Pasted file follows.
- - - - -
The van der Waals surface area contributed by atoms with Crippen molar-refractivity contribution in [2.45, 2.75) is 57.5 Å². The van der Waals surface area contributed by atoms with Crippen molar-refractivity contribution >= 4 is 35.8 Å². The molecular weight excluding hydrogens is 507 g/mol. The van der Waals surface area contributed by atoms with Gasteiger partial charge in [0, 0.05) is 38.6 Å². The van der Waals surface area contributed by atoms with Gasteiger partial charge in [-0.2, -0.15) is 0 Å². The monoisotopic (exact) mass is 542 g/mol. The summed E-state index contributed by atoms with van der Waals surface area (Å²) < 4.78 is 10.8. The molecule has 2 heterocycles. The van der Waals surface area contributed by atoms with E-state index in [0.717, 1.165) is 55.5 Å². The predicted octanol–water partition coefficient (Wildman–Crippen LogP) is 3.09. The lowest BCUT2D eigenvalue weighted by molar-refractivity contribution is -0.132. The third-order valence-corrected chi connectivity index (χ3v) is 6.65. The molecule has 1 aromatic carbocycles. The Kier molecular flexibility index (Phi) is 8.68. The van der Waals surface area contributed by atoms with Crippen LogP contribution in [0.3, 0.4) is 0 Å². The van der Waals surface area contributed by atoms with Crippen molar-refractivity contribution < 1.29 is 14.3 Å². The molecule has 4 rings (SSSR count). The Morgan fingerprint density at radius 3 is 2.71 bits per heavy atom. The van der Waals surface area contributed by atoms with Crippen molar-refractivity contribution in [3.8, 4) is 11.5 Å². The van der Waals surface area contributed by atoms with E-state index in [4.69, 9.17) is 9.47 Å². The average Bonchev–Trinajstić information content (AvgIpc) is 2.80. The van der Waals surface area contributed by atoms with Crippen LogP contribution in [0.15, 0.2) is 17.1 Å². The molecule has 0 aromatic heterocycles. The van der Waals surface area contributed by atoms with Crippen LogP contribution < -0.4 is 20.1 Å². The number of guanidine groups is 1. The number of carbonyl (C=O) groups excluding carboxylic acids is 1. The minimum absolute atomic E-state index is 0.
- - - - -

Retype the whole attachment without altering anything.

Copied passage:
The van der Waals surface area contributed by atoms with Crippen molar-refractivity contribution in [2.45, 2.75) is 57.5 Å². The van der Waals surface area contributed by atoms with Crippen molar-refractivity contribution >= 4 is 35.8 Å². The molecular weight excluding hydrogens is 507 g/mol. The van der Waals surface area contributed by atoms with Gasteiger partial charge in [0, 0.05) is 38.6 Å². The van der Waals surface area contributed by atoms with Gasteiger partial charge in [-0.2, -0.15) is 0 Å². The monoisotopic (exact) mass is 542 g/mol. The summed E-state index contributed by atoms with van der Waals surface area (Å²) < 4.78 is 10.8. The molecule has 2 heterocycles. The van der Waals surface area contributed by atoms with E-state index in [0.717, 1.165) is 55.5 Å². The predicted octanol–water partition coefficient (Wildman–Crippen LogP) is 3.09. The lowest BCUT2D eigenvalue weighted by molar-refractivity contribution is -0.132. The third-order valence-corrected chi connectivity index (χ3v) is 6.65. The molecule has 1 aromatic carbocycles. The Kier molecular flexibility index (Phi) is 8.68. The van der Waals surface area contributed by atoms with Crippen LogP contribution in [0.3, 0.4) is 0 Å². The van der Waals surface area contributed by atoms with Crippen molar-refractivity contribution < 1.29 is 14.3 Å². The molecule has 4 rings (SSSR count). The Morgan fingerprint density at radius 3 is 2.71 bits per heavy atom. The van der Waals surface area contributed by atoms with Crippen molar-refractivity contribution in [3.8, 4) is 11.5 Å². The van der Waals surface area contributed by atoms with E-state index in [4.69, 9.17) is 9.47 Å². The average Bonchev–Trinajstić information content (AvgIpc) is 2.80. The van der Waals surface area contributed by atoms with Crippen LogP contribution in [0.15, 0.2) is 17.1 Å². The molecule has 0 aromatic heterocycles. The van der Waals surface area contributed by atoms with Crippen LogP contribution < -0.4 is 20.1 Å². The number of guanidine groups is 1. The number of carbonyl (C=O) groups excluding carboxylic acids is 1. The minimum absolute atomic E-state index is 0.